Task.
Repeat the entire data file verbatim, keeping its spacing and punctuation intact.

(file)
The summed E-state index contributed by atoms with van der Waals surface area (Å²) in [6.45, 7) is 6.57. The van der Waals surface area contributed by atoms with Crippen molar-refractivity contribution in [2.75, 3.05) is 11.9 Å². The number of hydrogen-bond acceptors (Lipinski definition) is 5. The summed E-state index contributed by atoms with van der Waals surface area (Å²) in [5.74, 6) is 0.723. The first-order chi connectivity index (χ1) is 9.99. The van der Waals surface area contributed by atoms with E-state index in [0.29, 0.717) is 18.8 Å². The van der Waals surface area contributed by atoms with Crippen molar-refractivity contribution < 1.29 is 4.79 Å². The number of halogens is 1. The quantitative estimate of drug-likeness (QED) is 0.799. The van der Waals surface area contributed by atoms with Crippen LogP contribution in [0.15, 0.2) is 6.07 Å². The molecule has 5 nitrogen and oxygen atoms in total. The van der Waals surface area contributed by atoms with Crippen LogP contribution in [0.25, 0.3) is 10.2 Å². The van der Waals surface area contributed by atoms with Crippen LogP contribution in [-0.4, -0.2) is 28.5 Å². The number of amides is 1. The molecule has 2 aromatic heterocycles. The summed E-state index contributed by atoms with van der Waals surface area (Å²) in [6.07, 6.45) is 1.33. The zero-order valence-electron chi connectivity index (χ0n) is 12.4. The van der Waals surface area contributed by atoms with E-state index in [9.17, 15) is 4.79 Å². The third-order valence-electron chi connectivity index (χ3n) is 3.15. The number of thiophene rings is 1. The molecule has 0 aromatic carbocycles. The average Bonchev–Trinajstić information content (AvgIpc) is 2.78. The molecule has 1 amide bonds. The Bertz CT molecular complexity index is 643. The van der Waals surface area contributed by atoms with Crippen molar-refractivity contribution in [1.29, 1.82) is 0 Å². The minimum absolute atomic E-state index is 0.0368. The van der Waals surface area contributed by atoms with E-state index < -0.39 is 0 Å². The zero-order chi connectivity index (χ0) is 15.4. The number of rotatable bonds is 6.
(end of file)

The summed E-state index contributed by atoms with van der Waals surface area (Å²) in [6.45, 7) is 6.57. The van der Waals surface area contributed by atoms with Crippen molar-refractivity contribution in [2.75, 3.05) is 11.9 Å². The number of hydrogen-bond acceptors (Lipinski definition) is 5. The summed E-state index contributed by atoms with van der Waals surface area (Å²) in [5.74, 6) is 0.723. The first-order chi connectivity index (χ1) is 9.99. The van der Waals surface area contributed by atoms with E-state index in [0.29, 0.717) is 18.8 Å². The van der Waals surface area contributed by atoms with Crippen molar-refractivity contribution < 1.29 is 4.79 Å². The number of halogens is 1. The quantitative estimate of drug-likeness (QED) is 0.799. The van der Waals surface area contributed by atoms with Crippen LogP contribution in [0.15, 0.2) is 6.07 Å². The molecule has 5 nitrogen and oxygen atoms in total. The van der Waals surface area contributed by atoms with Crippen LogP contribution in [0.25, 0.3) is 10.2 Å². The van der Waals surface area contributed by atoms with Crippen LogP contribution in [-0.4, -0.2) is 28.5 Å². The number of amides is 1. The molecule has 2 aromatic heterocycles. The summed E-state index contributed by atoms with van der Waals surface area (Å²) in [6.07, 6.45) is 1.33. The zero-order valence-electron chi connectivity index (χ0n) is 12.4. The van der Waals surface area contributed by atoms with E-state index in [9.17, 15) is 4.79 Å². The third-order valence-electron chi connectivity index (χ3n) is 3.15. The number of thiophene rings is 1. The molecule has 0 aromatic carbocycles. The average Bonchev–Trinajstić information content (AvgIpc) is 2.78. The molecule has 1 amide bonds. The Bertz CT molecular complexity index is 643. The van der Waals surface area contributed by atoms with Crippen molar-refractivity contribution in [1.29, 1.82) is 0 Å². The minimum absolute atomic E-state index is 0.0368. The van der Waals surface area contributed by atoms with E-state index < -0.39 is 0 Å². The zero-order chi connectivity index (χ0) is 15.4. The number of rotatable bonds is 6.